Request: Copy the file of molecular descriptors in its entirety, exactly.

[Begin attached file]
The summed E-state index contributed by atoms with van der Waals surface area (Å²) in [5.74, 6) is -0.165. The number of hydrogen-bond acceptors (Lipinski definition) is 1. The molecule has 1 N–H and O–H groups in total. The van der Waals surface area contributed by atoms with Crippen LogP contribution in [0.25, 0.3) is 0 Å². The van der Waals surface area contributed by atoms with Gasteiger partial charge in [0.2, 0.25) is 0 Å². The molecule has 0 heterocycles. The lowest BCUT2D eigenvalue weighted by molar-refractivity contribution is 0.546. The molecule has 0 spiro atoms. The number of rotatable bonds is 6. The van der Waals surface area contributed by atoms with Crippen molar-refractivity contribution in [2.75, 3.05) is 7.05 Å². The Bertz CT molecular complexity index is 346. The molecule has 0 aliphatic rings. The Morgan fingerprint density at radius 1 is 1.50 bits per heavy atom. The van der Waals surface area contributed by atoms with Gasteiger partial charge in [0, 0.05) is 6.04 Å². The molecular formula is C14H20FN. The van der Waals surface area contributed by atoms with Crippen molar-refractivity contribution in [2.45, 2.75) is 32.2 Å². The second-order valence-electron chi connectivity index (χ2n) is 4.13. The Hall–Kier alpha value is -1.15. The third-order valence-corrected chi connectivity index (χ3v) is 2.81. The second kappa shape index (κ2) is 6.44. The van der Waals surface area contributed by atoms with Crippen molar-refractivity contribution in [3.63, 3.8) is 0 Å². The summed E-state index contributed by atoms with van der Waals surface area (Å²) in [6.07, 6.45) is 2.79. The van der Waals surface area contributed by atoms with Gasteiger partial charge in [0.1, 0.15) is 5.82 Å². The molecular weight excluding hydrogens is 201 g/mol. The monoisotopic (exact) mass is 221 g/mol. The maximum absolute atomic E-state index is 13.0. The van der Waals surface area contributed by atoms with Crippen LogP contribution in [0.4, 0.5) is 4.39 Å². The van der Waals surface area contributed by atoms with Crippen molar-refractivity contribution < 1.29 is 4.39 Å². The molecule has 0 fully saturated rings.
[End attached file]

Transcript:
The summed E-state index contributed by atoms with van der Waals surface area (Å²) in [5.74, 6) is -0.165. The number of hydrogen-bond acceptors (Lipinski definition) is 1. The molecule has 1 N–H and O–H groups in total. The van der Waals surface area contributed by atoms with Crippen LogP contribution in [0.25, 0.3) is 0 Å². The van der Waals surface area contributed by atoms with Gasteiger partial charge in [0.2, 0.25) is 0 Å². The molecule has 0 heterocycles. The lowest BCUT2D eigenvalue weighted by molar-refractivity contribution is 0.546. The molecule has 0 spiro atoms. The number of rotatable bonds is 6. The van der Waals surface area contributed by atoms with Crippen molar-refractivity contribution in [2.75, 3.05) is 7.05 Å². The Bertz CT molecular complexity index is 346. The molecule has 0 aliphatic rings. The Morgan fingerprint density at radius 1 is 1.50 bits per heavy atom. The van der Waals surface area contributed by atoms with Gasteiger partial charge in [0, 0.05) is 6.04 Å². The molecular formula is C14H20FN. The van der Waals surface area contributed by atoms with Crippen molar-refractivity contribution in [2.45, 2.75) is 32.2 Å². The second-order valence-electron chi connectivity index (χ2n) is 4.13. The Hall–Kier alpha value is -1.15. The third-order valence-corrected chi connectivity index (χ3v) is 2.81. The second kappa shape index (κ2) is 6.44. The van der Waals surface area contributed by atoms with Crippen molar-refractivity contribution in [3.63, 3.8) is 0 Å². The summed E-state index contributed by atoms with van der Waals surface area (Å²) in [6.07, 6.45) is 2.79. The van der Waals surface area contributed by atoms with Gasteiger partial charge in [0.1, 0.15) is 5.82 Å². The molecular weight excluding hydrogens is 201 g/mol. The monoisotopic (exact) mass is 221 g/mol. The maximum absolute atomic E-state index is 13.0. The van der Waals surface area contributed by atoms with Crippen LogP contribution in [0.4, 0.5) is 4.39 Å². The van der Waals surface area contributed by atoms with Crippen molar-refractivity contribution < 1.29 is 4.39 Å². The molecule has 0 fully saturated rings.